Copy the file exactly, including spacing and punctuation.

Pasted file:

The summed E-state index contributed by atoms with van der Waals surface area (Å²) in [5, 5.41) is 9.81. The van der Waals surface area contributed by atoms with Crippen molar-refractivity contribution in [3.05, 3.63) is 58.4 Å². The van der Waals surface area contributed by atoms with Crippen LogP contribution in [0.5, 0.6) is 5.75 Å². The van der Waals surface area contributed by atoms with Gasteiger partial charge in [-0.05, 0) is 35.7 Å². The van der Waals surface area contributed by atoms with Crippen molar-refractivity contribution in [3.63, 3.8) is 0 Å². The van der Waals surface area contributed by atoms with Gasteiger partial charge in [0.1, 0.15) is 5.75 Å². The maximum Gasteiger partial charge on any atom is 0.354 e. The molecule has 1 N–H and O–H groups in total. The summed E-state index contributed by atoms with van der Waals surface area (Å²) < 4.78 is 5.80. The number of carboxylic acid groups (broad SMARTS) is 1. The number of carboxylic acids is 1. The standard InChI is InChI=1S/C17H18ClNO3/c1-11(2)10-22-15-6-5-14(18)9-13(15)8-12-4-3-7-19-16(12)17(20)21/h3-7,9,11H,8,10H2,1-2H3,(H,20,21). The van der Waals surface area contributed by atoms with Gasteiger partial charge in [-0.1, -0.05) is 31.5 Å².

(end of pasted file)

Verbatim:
The summed E-state index contributed by atoms with van der Waals surface area (Å²) in [5, 5.41) is 9.81. The van der Waals surface area contributed by atoms with Crippen molar-refractivity contribution in [3.05, 3.63) is 58.4 Å². The van der Waals surface area contributed by atoms with Crippen LogP contribution in [0.5, 0.6) is 5.75 Å². The van der Waals surface area contributed by atoms with Gasteiger partial charge in [-0.05, 0) is 35.7 Å². The van der Waals surface area contributed by atoms with Crippen molar-refractivity contribution in [3.63, 3.8) is 0 Å². The van der Waals surface area contributed by atoms with Gasteiger partial charge in [0.1, 0.15) is 5.75 Å². The maximum Gasteiger partial charge on any atom is 0.354 e. The molecule has 1 N–H and O–H groups in total. The summed E-state index contributed by atoms with van der Waals surface area (Å²) < 4.78 is 5.80. The number of carboxylic acid groups (broad SMARTS) is 1. The number of carboxylic acids is 1. The standard InChI is InChI=1S/C17H18ClNO3/c1-11(2)10-22-15-6-5-14(18)9-13(15)8-12-4-3-7-19-16(12)17(20)21/h3-7,9,11H,8,10H2,1-2H3,(H,20,21). The van der Waals surface area contributed by atoms with Gasteiger partial charge in [-0.1, -0.05) is 31.5 Å².